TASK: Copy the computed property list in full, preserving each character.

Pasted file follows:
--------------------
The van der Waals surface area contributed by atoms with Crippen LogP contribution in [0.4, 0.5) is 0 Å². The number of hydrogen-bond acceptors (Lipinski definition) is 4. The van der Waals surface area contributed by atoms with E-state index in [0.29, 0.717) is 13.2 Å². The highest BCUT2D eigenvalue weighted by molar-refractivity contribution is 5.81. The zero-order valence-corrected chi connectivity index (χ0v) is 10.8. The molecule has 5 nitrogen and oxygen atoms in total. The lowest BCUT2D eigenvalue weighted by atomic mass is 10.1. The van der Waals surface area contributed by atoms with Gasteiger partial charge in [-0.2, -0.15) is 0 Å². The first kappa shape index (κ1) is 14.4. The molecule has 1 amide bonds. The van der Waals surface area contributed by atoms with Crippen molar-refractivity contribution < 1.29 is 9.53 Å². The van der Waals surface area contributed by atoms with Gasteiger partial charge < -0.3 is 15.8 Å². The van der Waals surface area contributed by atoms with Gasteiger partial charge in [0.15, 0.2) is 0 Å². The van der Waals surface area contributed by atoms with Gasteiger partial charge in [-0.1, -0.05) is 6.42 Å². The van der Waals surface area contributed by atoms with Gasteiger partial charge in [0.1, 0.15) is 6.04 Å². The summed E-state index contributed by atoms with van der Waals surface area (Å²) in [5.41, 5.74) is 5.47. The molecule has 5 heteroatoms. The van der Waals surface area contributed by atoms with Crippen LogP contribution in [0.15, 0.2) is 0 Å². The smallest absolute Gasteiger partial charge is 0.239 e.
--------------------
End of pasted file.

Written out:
The van der Waals surface area contributed by atoms with Crippen LogP contribution in [0.4, 0.5) is 0 Å². The number of hydrogen-bond acceptors (Lipinski definition) is 4. The van der Waals surface area contributed by atoms with E-state index in [0.29, 0.717) is 13.2 Å². The highest BCUT2D eigenvalue weighted by molar-refractivity contribution is 5.81. The zero-order valence-corrected chi connectivity index (χ0v) is 10.8. The molecule has 5 nitrogen and oxygen atoms in total. The lowest BCUT2D eigenvalue weighted by atomic mass is 10.1. The van der Waals surface area contributed by atoms with Gasteiger partial charge in [-0.2, -0.15) is 0 Å². The first kappa shape index (κ1) is 14.4. The molecule has 1 amide bonds. The van der Waals surface area contributed by atoms with Crippen molar-refractivity contribution < 1.29 is 9.53 Å². The van der Waals surface area contributed by atoms with Gasteiger partial charge < -0.3 is 15.8 Å². The van der Waals surface area contributed by atoms with Gasteiger partial charge in [0.15, 0.2) is 0 Å². The van der Waals surface area contributed by atoms with Gasteiger partial charge in [-0.1, -0.05) is 6.42 Å². The van der Waals surface area contributed by atoms with Gasteiger partial charge in [0.1, 0.15) is 6.04 Å². The summed E-state index contributed by atoms with van der Waals surface area (Å²) in [5.41, 5.74) is 5.47. The molecule has 5 heteroatoms. The van der Waals surface area contributed by atoms with Crippen LogP contribution in [0.15, 0.2) is 0 Å². The smallest absolute Gasteiger partial charge is 0.239 e.